The purpose of this study was to first examine the effects of individual personality on the average time spent consuming sport media each week, and then to examine the extent that team identification mediated the effects of personality on sport media consumption. Personality was assessed using the HEXACO Personality Inventory, which provides a theoretical framework to examine the degree to which six broad personality domains and several underlying personality traits influence behavior. A survey using a national sample of 715 participants indicates that personality traits significantly predict team identity, and directly and indirectly predict sport media consumption. Using this personality framework presents a new area of research for sport communication theories and offers practical application for targeting specific types of individuals when promoting mediated sports events. Future research examining the role of personality in a variety of sport communication areas are offered in conclusion.
Using Personality and Team Identity to Predict Sports Media Consumption
Michael B. Devlin and Natalie Brown-Devlin
Championship and Sponsor Analysis in Intercollegiate Athletics: A Case Study Examining the Effects of Identification, Expectations, and Game Outcomes on Event Sponsorship Evaluations
Natalie Brown-Devlin, Michael B. Devlin, and Vincent Peña
To examine the relationship among identification, fan expectations, and sponsorship outcomes, this study examined Alabama and Clemson fan expectations and responses to the NCAA (National Collegiate Athletic Association) football championship game outcome. This case study sought to understand how fans of winning and losing teams evaluated a sporting event’s sponsor following the conclusion of an event, positing that highly identified fans would demonstrate a halo effect, and report favorable attitudes toward the sponsoring brand as suggested by previous research. However, there is a lack of theoretical evidence regarding consumer expectations when applied within the context of sport. Thus, using the theoretical framework of identification and expectation violation theory, the authors inquired to what extent the outcome of the game and one’s expectations of the outcome influenced their evaluation of the event sponsor. The results support previous research regarding potential halo effects, but also add nuance to earlier work demonstrating that a halo effect is not unilaterally applied for all fans. Given the unpredictable nature of sport and the increasing cost of sponsoring sporting events, these findings help explain the extent to which violations of one’s expected outcome affect subsequent evaluations of a sponsor.
Fan Identification Gone Extreme: Sports Communication Variables Between Fans and Sport in the Ultimate Fighting Championship
Natalie A. Brown, Michael B. Devlin, and Andrew C. Billings
This study explores the implications of the sports communication theory of fan identification and the divisions often developed between identifying with a single athlete and the bonds developed for a sport as a whole. Using the fastest growing North American sport, mixed martial arts (MMA)—more specifically, the Ultimate Fighting Championship (UFC)—differences in levels of fan identification were examined in relationship to attitudes toward individual athletes and attitudes toward the UFC organization. An online survey of 911 respondents produced a highly representative sample of the UFC’s current audience demographics. Results showed significant differences in fan identify between gender, age, and sensationseeking behaviors, suggesting that distinct demographic variables may influence the role that fan identity has not only in sports media consumption but also in future event consumption. Implications and ramifications for future theoretical sports communication research and sports marketing are postulated.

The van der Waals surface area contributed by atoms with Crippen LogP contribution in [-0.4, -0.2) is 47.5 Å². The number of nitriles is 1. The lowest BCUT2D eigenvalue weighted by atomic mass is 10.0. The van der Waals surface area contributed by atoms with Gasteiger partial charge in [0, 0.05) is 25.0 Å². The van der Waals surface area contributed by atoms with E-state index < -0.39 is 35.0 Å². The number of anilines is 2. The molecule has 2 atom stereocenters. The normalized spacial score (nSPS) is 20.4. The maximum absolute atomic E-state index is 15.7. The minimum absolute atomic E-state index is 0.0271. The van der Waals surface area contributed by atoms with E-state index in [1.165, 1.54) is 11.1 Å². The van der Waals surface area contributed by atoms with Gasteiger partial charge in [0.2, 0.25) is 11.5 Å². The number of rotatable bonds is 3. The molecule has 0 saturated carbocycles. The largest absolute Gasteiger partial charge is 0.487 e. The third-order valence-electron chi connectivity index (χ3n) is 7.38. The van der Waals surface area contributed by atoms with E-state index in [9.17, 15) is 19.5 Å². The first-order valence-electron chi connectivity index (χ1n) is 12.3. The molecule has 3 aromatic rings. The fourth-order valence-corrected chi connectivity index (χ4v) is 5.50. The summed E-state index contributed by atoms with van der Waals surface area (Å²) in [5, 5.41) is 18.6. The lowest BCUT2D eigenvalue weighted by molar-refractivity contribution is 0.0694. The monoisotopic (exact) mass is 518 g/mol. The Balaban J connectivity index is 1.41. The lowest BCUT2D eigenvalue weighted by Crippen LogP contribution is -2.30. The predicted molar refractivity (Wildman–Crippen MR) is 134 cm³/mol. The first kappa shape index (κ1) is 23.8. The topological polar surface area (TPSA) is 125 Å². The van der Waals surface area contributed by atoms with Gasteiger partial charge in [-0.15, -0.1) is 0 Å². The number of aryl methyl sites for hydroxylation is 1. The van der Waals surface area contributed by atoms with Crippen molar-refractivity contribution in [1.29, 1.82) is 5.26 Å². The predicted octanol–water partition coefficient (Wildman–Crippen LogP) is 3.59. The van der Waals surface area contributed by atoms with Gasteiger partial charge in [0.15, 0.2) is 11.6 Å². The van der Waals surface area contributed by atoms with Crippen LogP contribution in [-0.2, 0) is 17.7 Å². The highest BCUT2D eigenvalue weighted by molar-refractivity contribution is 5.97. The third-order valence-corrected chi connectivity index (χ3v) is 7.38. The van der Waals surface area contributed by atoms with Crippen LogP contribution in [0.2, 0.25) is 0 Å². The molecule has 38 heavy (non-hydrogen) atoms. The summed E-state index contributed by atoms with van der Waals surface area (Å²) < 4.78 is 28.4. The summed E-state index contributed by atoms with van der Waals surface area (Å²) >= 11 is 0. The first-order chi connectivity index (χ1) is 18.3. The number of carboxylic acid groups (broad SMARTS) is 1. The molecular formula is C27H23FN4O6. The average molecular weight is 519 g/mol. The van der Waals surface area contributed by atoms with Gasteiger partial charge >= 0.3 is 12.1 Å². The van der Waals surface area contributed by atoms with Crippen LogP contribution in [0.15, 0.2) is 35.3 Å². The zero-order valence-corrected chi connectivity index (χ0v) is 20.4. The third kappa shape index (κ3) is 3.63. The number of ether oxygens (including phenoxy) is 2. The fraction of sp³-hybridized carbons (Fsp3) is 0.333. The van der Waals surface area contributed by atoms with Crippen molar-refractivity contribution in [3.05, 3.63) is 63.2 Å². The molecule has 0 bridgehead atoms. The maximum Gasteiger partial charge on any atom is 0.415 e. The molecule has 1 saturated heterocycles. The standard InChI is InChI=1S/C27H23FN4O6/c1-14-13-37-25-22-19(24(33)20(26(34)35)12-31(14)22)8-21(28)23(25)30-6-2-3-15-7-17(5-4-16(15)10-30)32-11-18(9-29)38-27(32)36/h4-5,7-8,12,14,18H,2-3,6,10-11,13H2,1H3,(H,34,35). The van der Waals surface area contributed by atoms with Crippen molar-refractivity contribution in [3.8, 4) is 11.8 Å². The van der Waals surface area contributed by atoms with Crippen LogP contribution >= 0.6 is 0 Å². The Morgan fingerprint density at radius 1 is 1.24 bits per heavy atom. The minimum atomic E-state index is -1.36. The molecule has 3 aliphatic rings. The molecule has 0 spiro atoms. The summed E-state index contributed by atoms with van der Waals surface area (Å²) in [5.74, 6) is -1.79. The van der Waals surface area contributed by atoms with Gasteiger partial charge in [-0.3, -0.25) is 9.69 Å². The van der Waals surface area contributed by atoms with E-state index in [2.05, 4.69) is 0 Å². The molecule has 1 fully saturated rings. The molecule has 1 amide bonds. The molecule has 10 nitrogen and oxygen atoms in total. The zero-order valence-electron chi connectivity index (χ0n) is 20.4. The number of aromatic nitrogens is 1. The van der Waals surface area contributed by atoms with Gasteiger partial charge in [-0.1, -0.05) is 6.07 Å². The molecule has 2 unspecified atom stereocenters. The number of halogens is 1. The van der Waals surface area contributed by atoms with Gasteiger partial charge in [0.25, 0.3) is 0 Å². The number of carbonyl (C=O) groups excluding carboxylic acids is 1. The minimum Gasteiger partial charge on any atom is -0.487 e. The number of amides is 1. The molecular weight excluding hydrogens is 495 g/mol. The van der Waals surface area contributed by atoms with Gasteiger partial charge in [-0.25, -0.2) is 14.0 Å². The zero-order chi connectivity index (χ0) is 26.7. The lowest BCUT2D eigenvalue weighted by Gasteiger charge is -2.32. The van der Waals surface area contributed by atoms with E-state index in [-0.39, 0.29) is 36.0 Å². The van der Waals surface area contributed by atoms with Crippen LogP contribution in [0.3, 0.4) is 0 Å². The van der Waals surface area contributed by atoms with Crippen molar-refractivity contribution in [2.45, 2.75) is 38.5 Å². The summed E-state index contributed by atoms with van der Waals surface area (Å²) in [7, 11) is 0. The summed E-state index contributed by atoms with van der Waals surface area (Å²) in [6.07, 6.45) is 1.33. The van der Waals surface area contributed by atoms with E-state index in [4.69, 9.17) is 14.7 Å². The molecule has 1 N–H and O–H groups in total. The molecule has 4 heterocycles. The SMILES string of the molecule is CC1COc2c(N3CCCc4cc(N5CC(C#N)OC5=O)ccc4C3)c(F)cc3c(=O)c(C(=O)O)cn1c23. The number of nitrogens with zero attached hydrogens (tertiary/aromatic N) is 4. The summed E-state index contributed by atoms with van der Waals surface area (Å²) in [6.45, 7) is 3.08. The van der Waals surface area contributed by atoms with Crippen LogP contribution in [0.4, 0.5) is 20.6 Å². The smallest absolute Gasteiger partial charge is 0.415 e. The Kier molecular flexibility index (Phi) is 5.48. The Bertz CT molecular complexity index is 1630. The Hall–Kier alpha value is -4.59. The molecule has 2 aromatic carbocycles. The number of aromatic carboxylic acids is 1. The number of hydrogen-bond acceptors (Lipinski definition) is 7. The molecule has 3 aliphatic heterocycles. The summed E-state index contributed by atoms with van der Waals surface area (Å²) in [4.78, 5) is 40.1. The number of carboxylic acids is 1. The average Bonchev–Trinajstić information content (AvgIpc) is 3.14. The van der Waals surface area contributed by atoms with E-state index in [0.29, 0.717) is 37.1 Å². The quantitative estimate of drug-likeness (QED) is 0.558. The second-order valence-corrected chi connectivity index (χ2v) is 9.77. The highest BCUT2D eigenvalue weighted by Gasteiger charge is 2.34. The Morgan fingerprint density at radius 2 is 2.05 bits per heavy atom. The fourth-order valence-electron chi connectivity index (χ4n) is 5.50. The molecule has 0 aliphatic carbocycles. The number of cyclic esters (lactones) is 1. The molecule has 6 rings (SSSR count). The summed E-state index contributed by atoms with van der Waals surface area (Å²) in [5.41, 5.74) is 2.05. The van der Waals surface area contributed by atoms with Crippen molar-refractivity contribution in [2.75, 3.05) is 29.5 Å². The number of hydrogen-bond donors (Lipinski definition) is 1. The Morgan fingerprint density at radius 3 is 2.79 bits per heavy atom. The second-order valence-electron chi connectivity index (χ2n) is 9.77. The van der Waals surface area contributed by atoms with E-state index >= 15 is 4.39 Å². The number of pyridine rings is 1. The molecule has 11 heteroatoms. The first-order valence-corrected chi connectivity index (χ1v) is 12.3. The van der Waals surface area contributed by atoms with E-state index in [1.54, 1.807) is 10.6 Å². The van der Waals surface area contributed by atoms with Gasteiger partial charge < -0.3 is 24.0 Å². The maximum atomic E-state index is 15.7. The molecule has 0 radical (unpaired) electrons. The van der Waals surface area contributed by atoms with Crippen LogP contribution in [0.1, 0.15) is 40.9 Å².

Physical Education Teacher Training in Fundamental Movement Skills Makes a Difference to Instruction and Assessment Practices
Natalie Jayne Lander, Lisa Michele Barnett, Helen Brown, and Amanda Telford
The purpose of this study was to investigate instruction and assessment of fundamental movement skills (FMSs) by Physical Education (PE) teachers of Year 7 girls. Of 168 secondary school PE teachers, many had received little FMSs professional development, and although most assessed student FMSs proficiency, the quality of assessment was variable. Neither years of experience nor confidence influenced the quality of assessment tools used; however, greater FMSs training improved assessment practice regularity. Teachers more recently out of preservice were more confident in demonstrating FMSs. The results suggest that FMSs education for teachers should be a priority inclusion in both the training of preservice teachers and the ongoing professional development of in-service teachers.
“My Country is Better Than Yours”: Delineating Differences Between Six Countries’ National Identity, Fan Identity, and Media Consumption During the 2018 Olympic Games
Michael B. Devlin, Kenon A. Brown, Natalie Brown-Devlin, and Andrew C. Billings
Nationalistic notions are embedded within every part of the Olympic Games, inculcating feelings pertaining to one’s nation. Previous research examined the degree to which one is affected by portrayals of nationalism during international sporting events, finding that media consumption and results increase nationalistic feelings. However, such analyses rarely infused overarching fandom into the equation and failed to make global comparisons. This study surveyed 2,245 people from three continents in six different nations (Canada, China, Germany, Japan, Sweden, and the United States) to examine nationalistic attitudes during the 2018 Winter Olympics and subsequent effects. Significant differences between nationalized qualities manifested between each continent, as did their paths to becoming a fan and consuming content.
“Futures—Past,” A Reflection of 40 Years of the Sociology of Sport Journal: An Introduction
Letisha Engracia Cardoso Brown, Chen Chen, Tomika Ferguson, Courtney Szto, Anthony Jean Weems, and Natalie Welch
Profiling Hormonal Contraceptive Use and Perceived Impact on Training and Performance in a Global Sample of Women Rugby Players
Natalie Brown, Olga Roldan-Reoyo, Genevieve K.R. Williams, Anna Stodter, Izzy S. Moore, Kelly A. Mackintosh, Melitta A. McNarry, and Elisabeth M.P. Williams